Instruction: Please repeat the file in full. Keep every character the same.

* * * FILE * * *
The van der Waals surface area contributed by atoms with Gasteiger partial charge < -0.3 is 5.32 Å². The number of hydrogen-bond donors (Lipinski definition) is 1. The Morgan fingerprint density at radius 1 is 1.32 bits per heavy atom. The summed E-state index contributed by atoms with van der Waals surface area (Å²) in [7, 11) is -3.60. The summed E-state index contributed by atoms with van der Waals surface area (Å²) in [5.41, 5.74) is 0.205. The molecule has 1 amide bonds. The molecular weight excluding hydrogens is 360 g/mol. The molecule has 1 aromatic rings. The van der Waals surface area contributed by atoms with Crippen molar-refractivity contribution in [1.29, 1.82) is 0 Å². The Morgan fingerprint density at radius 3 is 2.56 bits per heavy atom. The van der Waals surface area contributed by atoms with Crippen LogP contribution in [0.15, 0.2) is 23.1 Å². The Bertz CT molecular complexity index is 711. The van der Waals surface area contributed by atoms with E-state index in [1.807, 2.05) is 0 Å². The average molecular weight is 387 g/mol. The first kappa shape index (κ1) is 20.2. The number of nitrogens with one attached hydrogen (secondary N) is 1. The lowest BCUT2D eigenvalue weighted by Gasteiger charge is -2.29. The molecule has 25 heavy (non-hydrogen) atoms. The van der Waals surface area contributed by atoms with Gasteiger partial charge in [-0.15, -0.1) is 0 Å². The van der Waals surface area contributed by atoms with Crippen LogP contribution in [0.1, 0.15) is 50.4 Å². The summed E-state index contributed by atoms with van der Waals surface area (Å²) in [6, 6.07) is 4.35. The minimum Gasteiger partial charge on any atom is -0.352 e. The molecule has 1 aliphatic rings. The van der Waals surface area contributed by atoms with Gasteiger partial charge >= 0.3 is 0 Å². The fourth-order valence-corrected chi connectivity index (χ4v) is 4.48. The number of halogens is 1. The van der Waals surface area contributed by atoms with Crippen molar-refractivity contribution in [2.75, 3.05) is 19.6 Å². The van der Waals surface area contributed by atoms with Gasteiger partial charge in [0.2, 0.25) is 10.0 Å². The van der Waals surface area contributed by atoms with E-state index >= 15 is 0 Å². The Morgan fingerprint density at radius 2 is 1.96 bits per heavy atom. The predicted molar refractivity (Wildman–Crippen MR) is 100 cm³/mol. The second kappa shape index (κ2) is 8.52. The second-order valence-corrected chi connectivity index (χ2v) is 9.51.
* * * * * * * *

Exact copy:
The van der Waals surface area contributed by atoms with Gasteiger partial charge < -0.3 is 5.32 Å². The number of hydrogen-bond donors (Lipinski definition) is 1. The Morgan fingerprint density at radius 1 is 1.32 bits per heavy atom. The summed E-state index contributed by atoms with van der Waals surface area (Å²) in [7, 11) is -3.60. The summed E-state index contributed by atoms with van der Waals surface area (Å²) in [5.41, 5.74) is 0.205. The molecule has 1 amide bonds. The molecular weight excluding hydrogens is 360 g/mol. The molecule has 1 aromatic rings. The van der Waals surface area contributed by atoms with Crippen molar-refractivity contribution in [1.29, 1.82) is 0 Å². The Morgan fingerprint density at radius 3 is 2.56 bits per heavy atom. The van der Waals surface area contributed by atoms with Crippen LogP contribution in [0.15, 0.2) is 23.1 Å². The Bertz CT molecular complexity index is 711. The van der Waals surface area contributed by atoms with E-state index in [1.807, 2.05) is 0 Å². The average molecular weight is 387 g/mol. The first kappa shape index (κ1) is 20.2. The number of nitrogens with one attached hydrogen (secondary N) is 1. The lowest BCUT2D eigenvalue weighted by Gasteiger charge is -2.29. The molecule has 25 heavy (non-hydrogen) atoms. The van der Waals surface area contributed by atoms with Gasteiger partial charge in [-0.15, -0.1) is 0 Å². The van der Waals surface area contributed by atoms with Crippen LogP contribution in [0.1, 0.15) is 50.4 Å². The summed E-state index contributed by atoms with van der Waals surface area (Å²) in [6, 6.07) is 4.35. The minimum Gasteiger partial charge on any atom is -0.352 e. The molecule has 1 aliphatic rings. The van der Waals surface area contributed by atoms with Gasteiger partial charge >= 0.3 is 0 Å². The fourth-order valence-corrected chi connectivity index (χ4v) is 4.48. The number of halogens is 1. The van der Waals surface area contributed by atoms with Crippen molar-refractivity contribution in [2.75, 3.05) is 19.6 Å². The van der Waals surface area contributed by atoms with Gasteiger partial charge in [0.2, 0.25) is 10.0 Å². The van der Waals surface area contributed by atoms with E-state index >= 15 is 0 Å². The Morgan fingerprint density at radius 2 is 1.96 bits per heavy atom. The predicted molar refractivity (Wildman–Crippen MR) is 100 cm³/mol. The second kappa shape index (κ2) is 8.52. The second-order valence-corrected chi connectivity index (χ2v) is 9.51.